Skip to content
Our Archives
Link copied to clipboard

Achy knees force No. 1 Nadal out of Wimbledon

WIMBLEDON, England - Rafael Nadal figured he couldn't win Wimbledon this year because of his achy knees, so he decided it didn't make sense to try.

WIMBLEDON, England - Rafael Nadal figured he couldn't win Wimbledon this year because of his achy knees, so he decided it didn't make sense to try.

Nadal withdrew from the grass-court Grand Slam tournament yesterday, three days before it begins, becoming only the second men's champion in 35 years to decline to defend his Wimbledon title.

"When I start a tournament like Wimbledon, it is to try to win," the No. 1-ranked Nadal said, "and my feeling right now is I'm not ready to play to win."

A subdued Nadal, wearing a purple T-shirt and white pants, spoke at a news conference yesterday at the All England Club, in the same room where he took questions after beating Roger Federer in the epic 2008 final that ended after 9 p.m. with light fading.

The 23-year-old announced his withdrawal about 21/2 hours after losing to 18th-ranked Stanislas Wawrinka in an exhibition match on grass at the Hurlingham Club in south London.

"Today was the last test. I didn't feel terrible, but not close to my best," said Nadal, who also lost an exhibition match against 2002 Wimbledon champion Lleyton Hewitt on Thursday. "I'm just not 100 percent. I'm better than I was a couple of weeks ago, but I just don't feel ready."

Nadal called it "one of the toughest decisions of my career," but he added: "There's no option. I don't feel ready to compete 100 percent for two weeks."

He is the first reigning Wimbledon men's champion to pull out of the following year's tournament since Goran Ivanisevic in 2002. Otherwise, it hadn't happened since 1973, when Stan Smith opted not to defend his Wimbledon title because of an ATP boycott of the tournament.

Nadal has complained about his knees since a fourth-round loss to Robin Soderling in the French Open on May 31 ended his streak of four consecutive championships at Roland Garros. Later that week, Nadal pulled out of the Wimbledon tune-up tournament at the Queen's Club, then went to Barcelona to have tests on his knees.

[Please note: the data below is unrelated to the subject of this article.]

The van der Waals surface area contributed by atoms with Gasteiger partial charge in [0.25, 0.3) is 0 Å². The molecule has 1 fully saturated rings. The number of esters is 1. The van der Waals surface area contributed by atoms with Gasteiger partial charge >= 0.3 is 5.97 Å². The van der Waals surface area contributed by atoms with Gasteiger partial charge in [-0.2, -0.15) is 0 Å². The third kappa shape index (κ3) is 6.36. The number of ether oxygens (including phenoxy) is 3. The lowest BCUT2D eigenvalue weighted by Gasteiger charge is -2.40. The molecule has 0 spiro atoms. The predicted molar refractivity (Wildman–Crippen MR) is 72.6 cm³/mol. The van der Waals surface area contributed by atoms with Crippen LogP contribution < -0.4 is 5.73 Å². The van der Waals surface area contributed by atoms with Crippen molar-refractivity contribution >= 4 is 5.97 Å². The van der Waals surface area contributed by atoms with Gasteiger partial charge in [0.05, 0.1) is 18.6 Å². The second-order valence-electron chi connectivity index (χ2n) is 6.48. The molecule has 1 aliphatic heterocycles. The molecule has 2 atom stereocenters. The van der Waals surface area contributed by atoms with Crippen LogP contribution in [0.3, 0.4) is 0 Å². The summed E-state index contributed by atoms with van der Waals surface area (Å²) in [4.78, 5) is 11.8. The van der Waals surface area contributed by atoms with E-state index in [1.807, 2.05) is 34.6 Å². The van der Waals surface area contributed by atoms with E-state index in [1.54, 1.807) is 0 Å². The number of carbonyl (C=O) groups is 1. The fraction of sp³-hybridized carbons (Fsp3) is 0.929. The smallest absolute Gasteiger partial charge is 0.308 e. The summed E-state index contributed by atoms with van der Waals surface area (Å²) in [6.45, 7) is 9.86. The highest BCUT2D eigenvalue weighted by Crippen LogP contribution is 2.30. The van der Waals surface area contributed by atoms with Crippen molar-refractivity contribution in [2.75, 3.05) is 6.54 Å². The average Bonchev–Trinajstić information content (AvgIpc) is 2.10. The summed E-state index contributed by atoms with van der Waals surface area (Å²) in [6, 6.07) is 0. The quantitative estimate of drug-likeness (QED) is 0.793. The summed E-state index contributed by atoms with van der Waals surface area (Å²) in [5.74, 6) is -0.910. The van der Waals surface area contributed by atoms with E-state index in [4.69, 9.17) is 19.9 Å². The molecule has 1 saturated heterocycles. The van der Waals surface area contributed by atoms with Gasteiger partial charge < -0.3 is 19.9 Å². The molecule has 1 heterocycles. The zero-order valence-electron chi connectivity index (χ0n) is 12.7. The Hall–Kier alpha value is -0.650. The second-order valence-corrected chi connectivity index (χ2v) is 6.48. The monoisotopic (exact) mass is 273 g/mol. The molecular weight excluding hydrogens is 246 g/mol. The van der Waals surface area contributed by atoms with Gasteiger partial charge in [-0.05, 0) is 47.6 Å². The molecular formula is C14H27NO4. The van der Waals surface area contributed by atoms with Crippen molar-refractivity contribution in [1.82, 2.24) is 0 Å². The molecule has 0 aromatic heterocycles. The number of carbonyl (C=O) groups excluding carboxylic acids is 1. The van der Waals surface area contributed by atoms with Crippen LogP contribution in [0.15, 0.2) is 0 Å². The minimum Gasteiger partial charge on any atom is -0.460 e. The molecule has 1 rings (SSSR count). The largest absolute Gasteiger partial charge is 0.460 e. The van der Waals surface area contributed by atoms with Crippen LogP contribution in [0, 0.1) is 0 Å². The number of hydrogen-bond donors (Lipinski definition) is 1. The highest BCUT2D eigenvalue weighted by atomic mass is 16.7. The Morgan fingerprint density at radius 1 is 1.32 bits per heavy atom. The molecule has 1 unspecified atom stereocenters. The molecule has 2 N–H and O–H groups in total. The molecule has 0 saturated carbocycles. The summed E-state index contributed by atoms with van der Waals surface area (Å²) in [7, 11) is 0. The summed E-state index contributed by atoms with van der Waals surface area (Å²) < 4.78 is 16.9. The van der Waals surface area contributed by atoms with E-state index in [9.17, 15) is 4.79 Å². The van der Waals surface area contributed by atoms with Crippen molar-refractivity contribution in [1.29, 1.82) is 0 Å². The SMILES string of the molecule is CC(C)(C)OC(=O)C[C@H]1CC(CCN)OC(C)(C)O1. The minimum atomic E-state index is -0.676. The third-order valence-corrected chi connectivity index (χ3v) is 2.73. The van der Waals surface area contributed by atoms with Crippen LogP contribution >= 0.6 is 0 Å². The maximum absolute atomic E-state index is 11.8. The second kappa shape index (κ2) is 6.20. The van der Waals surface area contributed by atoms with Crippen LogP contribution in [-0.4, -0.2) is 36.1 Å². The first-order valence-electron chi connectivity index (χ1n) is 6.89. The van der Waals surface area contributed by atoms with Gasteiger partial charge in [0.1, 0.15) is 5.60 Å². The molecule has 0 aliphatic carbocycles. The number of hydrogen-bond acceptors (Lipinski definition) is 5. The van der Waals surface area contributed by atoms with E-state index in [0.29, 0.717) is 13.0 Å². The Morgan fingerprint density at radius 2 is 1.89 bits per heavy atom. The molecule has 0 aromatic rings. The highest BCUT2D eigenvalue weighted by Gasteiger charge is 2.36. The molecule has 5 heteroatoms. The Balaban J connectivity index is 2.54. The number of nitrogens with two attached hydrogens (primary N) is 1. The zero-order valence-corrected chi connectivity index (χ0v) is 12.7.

"I think I reached the limit right now. I need to reset to come back stronger," Nadal said.

Asked what sort of threat the knee problems might present to his career moving forward, he said: "It's not chronic. I can recover, for sure."

His exit opens the door for Federer to reclaim the No. 1 ranking, a spot he held for a record 237 consecutive weeks until Nadal pushed him down to No. 2 in August. Federer, who is 7-13 against Nadal, also avoided facing him in the French Open. Instead of a fourth consecutive final in Paris against Nadal, Federer faced Soderling for the championship June 7 and won in straight sets to complete a career Grand Slam and tie Pete Sampras' record of 14 major titles.

Aside from the physical issues, Nadal spoke yesterday about the mental toll the injury has taken. This is, after all, a player whose rise to the upper echelon of tennis was built in part on his ability to race around a court and track down shots.

"One of the big problems is, when I am playing, I'm thinking more about the knees than about the game. So that's very difficult to play well like this, no?" the six-time major champion said.

By pulling out after yesterday morning's draw, Nadal forced organizers to shuffle the men's bracket. No. 5-seeded Juan Martin del Potro was moved from a potential semifinal against No. 2 Federer on the bottom half of the field into Nadal's old spot in the top half. And No. 17 James Blake switched from the top half to the bottom half in del Potro's old spot - and a possible semifinal against Federer.